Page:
Statewide, home sales are off 20 percent from a year ago while homes are staying on the market longer.
Skyrocketing home prices and rising interest rates bear some of the blame for the slowdown, but at least some residents in one coastal community are nervous about the approaching hurricane season.
Last July, Hurricane Dennis hit 200 miles away, but residents in Wakulla County south of Tallahassee were surprised by a higher than predicted storm surge.
Faye Dansby has had enough coastal living. Her house went on the market in January for a million one. So far she’s gotten no offers, and lowered the price to an even one million.
“But I love it here and I planned on staying.”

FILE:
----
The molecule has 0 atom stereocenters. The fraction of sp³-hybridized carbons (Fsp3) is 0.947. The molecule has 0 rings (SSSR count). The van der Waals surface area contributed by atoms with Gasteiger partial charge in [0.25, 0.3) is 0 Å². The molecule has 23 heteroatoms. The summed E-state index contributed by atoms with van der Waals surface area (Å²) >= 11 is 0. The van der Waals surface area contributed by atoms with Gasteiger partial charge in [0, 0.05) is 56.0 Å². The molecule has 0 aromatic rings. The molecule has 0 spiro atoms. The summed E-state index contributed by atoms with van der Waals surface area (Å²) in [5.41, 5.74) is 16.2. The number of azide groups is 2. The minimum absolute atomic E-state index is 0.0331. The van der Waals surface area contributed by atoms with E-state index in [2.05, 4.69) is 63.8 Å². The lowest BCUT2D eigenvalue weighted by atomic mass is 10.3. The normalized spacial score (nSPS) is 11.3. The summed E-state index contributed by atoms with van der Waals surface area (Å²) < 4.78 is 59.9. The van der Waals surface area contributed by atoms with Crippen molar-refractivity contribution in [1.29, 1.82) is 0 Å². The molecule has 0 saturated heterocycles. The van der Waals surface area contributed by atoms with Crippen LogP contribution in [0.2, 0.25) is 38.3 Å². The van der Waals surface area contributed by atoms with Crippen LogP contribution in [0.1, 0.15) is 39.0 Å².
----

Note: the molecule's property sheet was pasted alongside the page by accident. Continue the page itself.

“Did Dennis play a part in your wanting to sell?”
Others have the same idea. Along a two and a half mile stretch of A Wakulla County bay front road, we counted 45 ‘for sale’ signs. This time last year, pre-Dennis, there were perhaps six.
Realtor Marsha Tucker says property is still moving. She blames a rising inventory on higher tax rates.
“In fact, I had two people call me last week. One lady’s on the property for 20 years and she can’t afford the taxes. She’s in her 80s.”
Don Schmidt is also selling his bay front home, but he says it has nothing to do with hurricanes. He’s leaving for family reasons.
“But I’m not unusually fearful of this hurricane season compared to any other.”
“And that’s not why you’re selling?”
What’s clear is that sales have slowed, and those with waterfront “For Sale” signs are hoping for a quiet hurricane season in 2006.